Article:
Virginia Supreme Court Reopens After Bomb Threat, City Prepares for ‘Lobby Day’
By Arianna Coghill
January 15, 2021

Virginia Capitol shuts down, roads will close through Monday night.

RICHMOND- All clear. Virginia Capitol Police gave that message just after 2:30 p.m. Friday, after they investigated a bomb threat at the Virginia Supreme Court. While the threat turned out not to be real, it highlighted some of the challenges officials face, both in preparing for Lobby Day and for President-elect Joe Biden’s inauguration.

Authorities sent out an email and text message about the threat just after 1:15 p.m., evacuating the Supreme Court and surrounding area. People were evacuated and sent to the Pocahontas building. After an hour, K-9 units finished a sweep of the building, located at 100 N. 9th St.. Then officers allowed people back inside.

Police officials say they are still investigating the threat.

READ MORE: Hundreds of Domestic Terrorists Violently Storm Capitol Building

Tensions Running High in Virginia

Unfortunately, tensions were already high in the city of Richmond. This bomb threat has come in nine days after the attack on the Capitol Building on Jan. 6, less than 3 hours away from the city. During the attack, thousands of right-wing terrorists broke into the U.S. Capitol Building, stealing and destroying property in the process.

Brian Sicknick, a 42-year-old Virginia resident and member of the U.S. Capitol Police, died from injuries sustained while defending the Capitol.

The threat also comes three days before the annual “Lobby Day” in Richmond. Officials rejected all permits for demonstrations this year, but the expectation is that both pro and anti gun groups will still show up in different ways. Four groups had their permits rejected. They include Progress Virginia; the New Virginia Majority; the Virginia Center for Public Safety, a group working to reduce gun violence; and the Virginia chapter of Care in Action, a domestic workers operation.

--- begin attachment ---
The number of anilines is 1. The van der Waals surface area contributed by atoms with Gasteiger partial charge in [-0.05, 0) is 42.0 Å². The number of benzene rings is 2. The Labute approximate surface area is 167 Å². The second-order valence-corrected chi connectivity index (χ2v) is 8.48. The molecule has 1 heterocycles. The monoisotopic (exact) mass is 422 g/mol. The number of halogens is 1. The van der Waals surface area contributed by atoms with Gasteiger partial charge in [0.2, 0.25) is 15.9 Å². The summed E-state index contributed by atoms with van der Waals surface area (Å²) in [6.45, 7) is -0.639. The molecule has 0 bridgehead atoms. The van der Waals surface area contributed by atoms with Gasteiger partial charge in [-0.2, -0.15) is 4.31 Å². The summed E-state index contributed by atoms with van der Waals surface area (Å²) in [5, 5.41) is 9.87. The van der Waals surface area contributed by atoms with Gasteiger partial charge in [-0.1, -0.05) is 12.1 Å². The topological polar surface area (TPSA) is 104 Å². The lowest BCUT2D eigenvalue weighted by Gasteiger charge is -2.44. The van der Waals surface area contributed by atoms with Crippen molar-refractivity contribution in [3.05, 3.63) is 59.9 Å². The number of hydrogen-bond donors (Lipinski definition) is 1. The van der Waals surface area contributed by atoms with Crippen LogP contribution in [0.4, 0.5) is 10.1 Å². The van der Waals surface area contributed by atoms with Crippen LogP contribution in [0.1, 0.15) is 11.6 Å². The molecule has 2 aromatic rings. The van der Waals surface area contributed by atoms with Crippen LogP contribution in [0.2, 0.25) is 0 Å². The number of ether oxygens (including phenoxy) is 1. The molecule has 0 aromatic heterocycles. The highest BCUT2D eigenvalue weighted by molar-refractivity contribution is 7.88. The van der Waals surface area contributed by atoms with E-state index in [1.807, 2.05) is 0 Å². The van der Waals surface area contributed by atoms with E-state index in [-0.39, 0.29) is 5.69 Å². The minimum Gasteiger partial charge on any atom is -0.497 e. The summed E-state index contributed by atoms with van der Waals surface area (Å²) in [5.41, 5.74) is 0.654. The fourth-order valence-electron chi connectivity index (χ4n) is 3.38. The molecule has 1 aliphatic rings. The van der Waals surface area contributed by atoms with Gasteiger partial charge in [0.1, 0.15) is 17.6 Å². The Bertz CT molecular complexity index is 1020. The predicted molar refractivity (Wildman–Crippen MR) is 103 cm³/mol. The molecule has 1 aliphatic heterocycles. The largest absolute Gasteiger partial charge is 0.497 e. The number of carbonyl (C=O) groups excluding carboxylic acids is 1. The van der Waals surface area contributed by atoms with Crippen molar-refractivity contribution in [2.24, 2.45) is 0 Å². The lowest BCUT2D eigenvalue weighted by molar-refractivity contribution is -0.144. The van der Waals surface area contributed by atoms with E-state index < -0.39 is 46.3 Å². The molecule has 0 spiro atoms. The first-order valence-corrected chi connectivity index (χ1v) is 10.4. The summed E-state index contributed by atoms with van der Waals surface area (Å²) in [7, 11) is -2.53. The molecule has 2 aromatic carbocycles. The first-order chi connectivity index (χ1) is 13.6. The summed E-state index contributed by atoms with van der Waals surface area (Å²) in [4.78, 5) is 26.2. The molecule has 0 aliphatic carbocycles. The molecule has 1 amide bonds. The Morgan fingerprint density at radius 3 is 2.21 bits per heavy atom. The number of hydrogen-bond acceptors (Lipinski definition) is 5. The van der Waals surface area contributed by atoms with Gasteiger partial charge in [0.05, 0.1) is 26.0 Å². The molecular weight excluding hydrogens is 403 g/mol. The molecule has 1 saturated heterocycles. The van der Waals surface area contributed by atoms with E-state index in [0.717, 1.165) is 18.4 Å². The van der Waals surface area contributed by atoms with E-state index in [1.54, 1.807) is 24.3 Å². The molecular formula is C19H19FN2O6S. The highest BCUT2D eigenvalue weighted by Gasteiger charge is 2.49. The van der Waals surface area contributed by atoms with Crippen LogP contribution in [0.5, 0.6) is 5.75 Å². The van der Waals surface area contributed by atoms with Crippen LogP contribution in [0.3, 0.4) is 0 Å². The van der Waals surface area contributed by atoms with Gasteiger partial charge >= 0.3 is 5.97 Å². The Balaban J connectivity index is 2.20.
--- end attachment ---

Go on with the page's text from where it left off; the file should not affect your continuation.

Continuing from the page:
A “gun-rights car parade” is still set to be held in the city Monday.

What is Lobby Day?

In Virginia, each year people can meet with state lawmakers on one day to push for certain projects. This is known as “Lobby Day” and always falls on Martin Luther King Jr. Day. Last year, the Virginia Citizens Defense League organized a 22,000-person gun rights rally, in response to the General Assembly’s plans to expand restrictions on firearms. The VCDL has already said there will be no such rally this year.

However, after what happened Jan. 6 and due to reports of secondary attacks being planned at state capital buildings on Jan. 17, Virginia officials took precautions. In Richmond, the state Capitol Building has been closed, along with several roads downtown. Also, the Virginia National Guard has been placed on standby, to assist as needed.

The city closed down these roads from 6 a.m. on Jan. 17 to 6 p.m. on Jan 18.

  •  9th Street between E. Main Street and E. Broad Street
  •  10th Street between E. Cary Street and Bank Street
  • East Main Street between 14th Street and 9th Street
  • Bank Street between 14th Street and Governor Street
  • Franklin Street between 8th and 9th Streets
  • Franklin Street between 7th and 8th Streets
  • East Grace Street between 8th and 9th  Streets
  •  East Grace Street between 7th and 8th Streets
  • 12th Street between Cary Street and Bank Street
  • Monument Avenue between Meadow Street and Lombardy Street
  •  Allen Avenue between W. Grace Street and Park Avenue

Arianna Coghill is a reporter with Dogwood. You can reach her at [email protected]

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